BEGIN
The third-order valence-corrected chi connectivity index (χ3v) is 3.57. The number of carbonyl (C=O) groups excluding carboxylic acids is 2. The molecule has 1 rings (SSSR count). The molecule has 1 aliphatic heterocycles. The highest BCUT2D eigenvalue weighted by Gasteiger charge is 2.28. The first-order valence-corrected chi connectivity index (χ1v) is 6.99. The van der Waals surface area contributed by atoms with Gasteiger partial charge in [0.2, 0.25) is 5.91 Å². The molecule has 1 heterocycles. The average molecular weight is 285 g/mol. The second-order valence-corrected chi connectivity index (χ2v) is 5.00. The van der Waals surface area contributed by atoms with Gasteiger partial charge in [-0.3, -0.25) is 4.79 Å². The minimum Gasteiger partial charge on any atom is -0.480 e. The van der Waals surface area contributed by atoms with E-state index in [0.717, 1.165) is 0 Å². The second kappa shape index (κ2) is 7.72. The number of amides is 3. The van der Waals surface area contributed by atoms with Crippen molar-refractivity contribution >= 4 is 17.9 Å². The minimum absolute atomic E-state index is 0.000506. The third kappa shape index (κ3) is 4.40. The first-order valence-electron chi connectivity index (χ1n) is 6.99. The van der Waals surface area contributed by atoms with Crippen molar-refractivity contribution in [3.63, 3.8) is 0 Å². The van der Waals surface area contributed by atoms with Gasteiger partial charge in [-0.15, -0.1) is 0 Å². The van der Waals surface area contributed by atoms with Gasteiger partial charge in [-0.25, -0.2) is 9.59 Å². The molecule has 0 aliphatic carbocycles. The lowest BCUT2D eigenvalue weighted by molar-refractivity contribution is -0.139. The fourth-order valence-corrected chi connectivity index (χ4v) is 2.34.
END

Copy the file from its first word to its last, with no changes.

The third-order valence-corrected chi connectivity index (χ3v) is 3.57. The number of carbonyl (C=O) groups excluding carboxylic acids is 2. The molecule has 1 rings (SSSR count). The molecule has 1 aliphatic heterocycles. The highest BCUT2D eigenvalue weighted by Gasteiger charge is 2.28. The first-order valence-corrected chi connectivity index (χ1v) is 6.99. The van der Waals surface area contributed by atoms with Gasteiger partial charge in [0.2, 0.25) is 5.91 Å². The molecule has 1 heterocycles. The average molecular weight is 285 g/mol. The second-order valence-corrected chi connectivity index (χ2v) is 5.00. The van der Waals surface area contributed by atoms with Gasteiger partial charge in [-0.3, -0.25) is 4.79 Å². The minimum Gasteiger partial charge on any atom is -0.480 e. The van der Waals surface area contributed by atoms with E-state index in [0.717, 1.165) is 0 Å². The second kappa shape index (κ2) is 7.72. The number of amides is 3. The van der Waals surface area contributed by atoms with Crippen molar-refractivity contribution >= 4 is 17.9 Å². The minimum absolute atomic E-state index is 0.000506. The third kappa shape index (κ3) is 4.40. The first-order valence-electron chi connectivity index (χ1n) is 6.99. The van der Waals surface area contributed by atoms with Crippen molar-refractivity contribution in [3.63, 3.8) is 0 Å². The van der Waals surface area contributed by atoms with Gasteiger partial charge in [-0.15, -0.1) is 0 Å². The van der Waals surface area contributed by atoms with Gasteiger partial charge in [-0.25, -0.2) is 9.59 Å². The molecule has 0 aliphatic carbocycles. The lowest BCUT2D eigenvalue weighted by molar-refractivity contribution is -0.139. The fourth-order valence-corrected chi connectivity index (χ4v) is 2.34.